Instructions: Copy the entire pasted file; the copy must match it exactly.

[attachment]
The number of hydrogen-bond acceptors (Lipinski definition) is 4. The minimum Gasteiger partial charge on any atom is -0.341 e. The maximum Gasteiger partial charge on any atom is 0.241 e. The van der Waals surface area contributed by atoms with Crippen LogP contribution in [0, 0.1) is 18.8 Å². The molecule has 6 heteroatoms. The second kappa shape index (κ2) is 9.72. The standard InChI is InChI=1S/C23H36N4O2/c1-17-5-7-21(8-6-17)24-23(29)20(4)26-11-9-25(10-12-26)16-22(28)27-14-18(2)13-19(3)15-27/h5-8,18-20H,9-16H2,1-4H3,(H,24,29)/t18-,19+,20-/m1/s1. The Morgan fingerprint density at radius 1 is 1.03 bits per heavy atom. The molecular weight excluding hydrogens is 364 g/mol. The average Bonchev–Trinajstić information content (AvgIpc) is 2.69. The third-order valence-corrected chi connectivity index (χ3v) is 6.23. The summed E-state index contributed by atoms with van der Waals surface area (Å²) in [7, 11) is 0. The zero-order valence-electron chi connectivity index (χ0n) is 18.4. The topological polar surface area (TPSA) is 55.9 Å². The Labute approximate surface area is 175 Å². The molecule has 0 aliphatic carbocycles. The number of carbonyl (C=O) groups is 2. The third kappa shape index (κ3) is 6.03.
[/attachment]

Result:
The number of hydrogen-bond acceptors (Lipinski definition) is 4. The minimum Gasteiger partial charge on any atom is -0.341 e. The maximum Gasteiger partial charge on any atom is 0.241 e. The van der Waals surface area contributed by atoms with Crippen LogP contribution in [0, 0.1) is 18.8 Å². The molecule has 6 heteroatoms. The second kappa shape index (κ2) is 9.72. The standard InChI is InChI=1S/C23H36N4O2/c1-17-5-7-21(8-6-17)24-23(29)20(4)26-11-9-25(10-12-26)16-22(28)27-14-18(2)13-19(3)15-27/h5-8,18-20H,9-16H2,1-4H3,(H,24,29)/t18-,19+,20-/m1/s1. The Morgan fingerprint density at radius 1 is 1.03 bits per heavy atom. The molecular weight excluding hydrogens is 364 g/mol. The average Bonchev–Trinajstić information content (AvgIpc) is 2.69. The third-order valence-corrected chi connectivity index (χ3v) is 6.23. The summed E-state index contributed by atoms with van der Waals surface area (Å²) in [7, 11) is 0. The zero-order valence-electron chi connectivity index (χ0n) is 18.4. The topological polar surface area (TPSA) is 55.9 Å². The Labute approximate surface area is 175 Å². The molecule has 0 aliphatic carbocycles. The number of carbonyl (C=O) groups is 2. The third kappa shape index (κ3) is 6.03.